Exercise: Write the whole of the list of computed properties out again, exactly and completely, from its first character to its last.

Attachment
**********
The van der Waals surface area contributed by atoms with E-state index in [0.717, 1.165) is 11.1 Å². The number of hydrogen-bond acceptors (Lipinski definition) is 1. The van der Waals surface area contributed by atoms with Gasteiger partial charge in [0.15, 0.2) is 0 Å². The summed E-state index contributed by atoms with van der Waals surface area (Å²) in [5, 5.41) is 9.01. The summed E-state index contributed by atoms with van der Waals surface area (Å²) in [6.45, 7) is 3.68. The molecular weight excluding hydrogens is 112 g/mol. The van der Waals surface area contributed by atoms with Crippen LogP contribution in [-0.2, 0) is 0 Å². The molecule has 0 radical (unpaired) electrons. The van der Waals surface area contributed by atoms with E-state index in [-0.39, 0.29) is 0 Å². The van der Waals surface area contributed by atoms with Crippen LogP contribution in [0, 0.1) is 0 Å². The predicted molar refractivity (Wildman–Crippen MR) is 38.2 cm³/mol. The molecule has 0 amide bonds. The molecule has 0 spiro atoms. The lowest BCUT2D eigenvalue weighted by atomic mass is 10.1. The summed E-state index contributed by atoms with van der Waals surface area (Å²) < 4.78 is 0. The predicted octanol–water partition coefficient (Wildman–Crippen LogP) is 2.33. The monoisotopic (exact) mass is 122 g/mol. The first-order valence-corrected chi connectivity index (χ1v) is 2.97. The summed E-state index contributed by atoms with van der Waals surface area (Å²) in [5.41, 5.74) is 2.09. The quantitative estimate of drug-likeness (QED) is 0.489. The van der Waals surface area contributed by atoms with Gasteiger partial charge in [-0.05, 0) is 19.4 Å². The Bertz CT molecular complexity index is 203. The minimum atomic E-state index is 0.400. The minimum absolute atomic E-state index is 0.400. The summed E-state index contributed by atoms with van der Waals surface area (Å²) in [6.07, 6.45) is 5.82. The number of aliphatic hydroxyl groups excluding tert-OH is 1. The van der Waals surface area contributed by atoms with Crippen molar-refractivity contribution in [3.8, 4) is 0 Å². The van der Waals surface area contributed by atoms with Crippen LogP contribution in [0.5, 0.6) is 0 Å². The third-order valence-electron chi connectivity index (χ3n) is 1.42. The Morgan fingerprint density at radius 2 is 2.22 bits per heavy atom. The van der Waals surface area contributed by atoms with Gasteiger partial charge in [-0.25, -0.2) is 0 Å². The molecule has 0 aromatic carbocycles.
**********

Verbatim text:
The van der Waals surface area contributed by atoms with E-state index in [0.717, 1.165) is 11.1 Å². The number of hydrogen-bond acceptors (Lipinski definition) is 1. The van der Waals surface area contributed by atoms with Gasteiger partial charge in [0.15, 0.2) is 0 Å². The summed E-state index contributed by atoms with van der Waals surface area (Å²) in [5, 5.41) is 9.01. The summed E-state index contributed by atoms with van der Waals surface area (Å²) in [6.45, 7) is 3.68. The molecular weight excluding hydrogens is 112 g/mol. The van der Waals surface area contributed by atoms with Crippen LogP contribution in [-0.2, 0) is 0 Å². The molecule has 0 radical (unpaired) electrons. The van der Waals surface area contributed by atoms with E-state index in [-0.39, 0.29) is 0 Å². The van der Waals surface area contributed by atoms with Crippen LogP contribution in [0, 0.1) is 0 Å². The predicted molar refractivity (Wildman–Crippen MR) is 38.2 cm³/mol. The molecule has 0 amide bonds. The molecule has 0 spiro atoms. The lowest BCUT2D eigenvalue weighted by atomic mass is 10.1. The summed E-state index contributed by atoms with van der Waals surface area (Å²) < 4.78 is 0. The predicted octanol–water partition coefficient (Wildman–Crippen LogP) is 2.33. The monoisotopic (exact) mass is 122 g/mol. The first-order valence-corrected chi connectivity index (χ1v) is 2.97. The summed E-state index contributed by atoms with van der Waals surface area (Å²) in [5.41, 5.74) is 2.09. The quantitative estimate of drug-likeness (QED) is 0.489. The van der Waals surface area contributed by atoms with Gasteiger partial charge in [-0.05, 0) is 19.4 Å². The Bertz CT molecular complexity index is 203. The minimum atomic E-state index is 0.400. The minimum absolute atomic E-state index is 0.400. The summed E-state index contributed by atoms with van der Waals surface area (Å²) in [6.07, 6.45) is 5.82. The number of aliphatic hydroxyl groups excluding tert-OH is 1. The van der Waals surface area contributed by atoms with Crippen molar-refractivity contribution in [3.8, 4) is 0 Å². The van der Waals surface area contributed by atoms with Crippen LogP contribution in [0.5, 0.6) is 0 Å². The third-order valence-electron chi connectivity index (χ3n) is 1.42. The Morgan fingerprint density at radius 2 is 2.22 bits per heavy atom. The van der Waals surface area contributed by atoms with Gasteiger partial charge in [-0.25, -0.2) is 0 Å². The molecule has 0 aromatic carbocycles.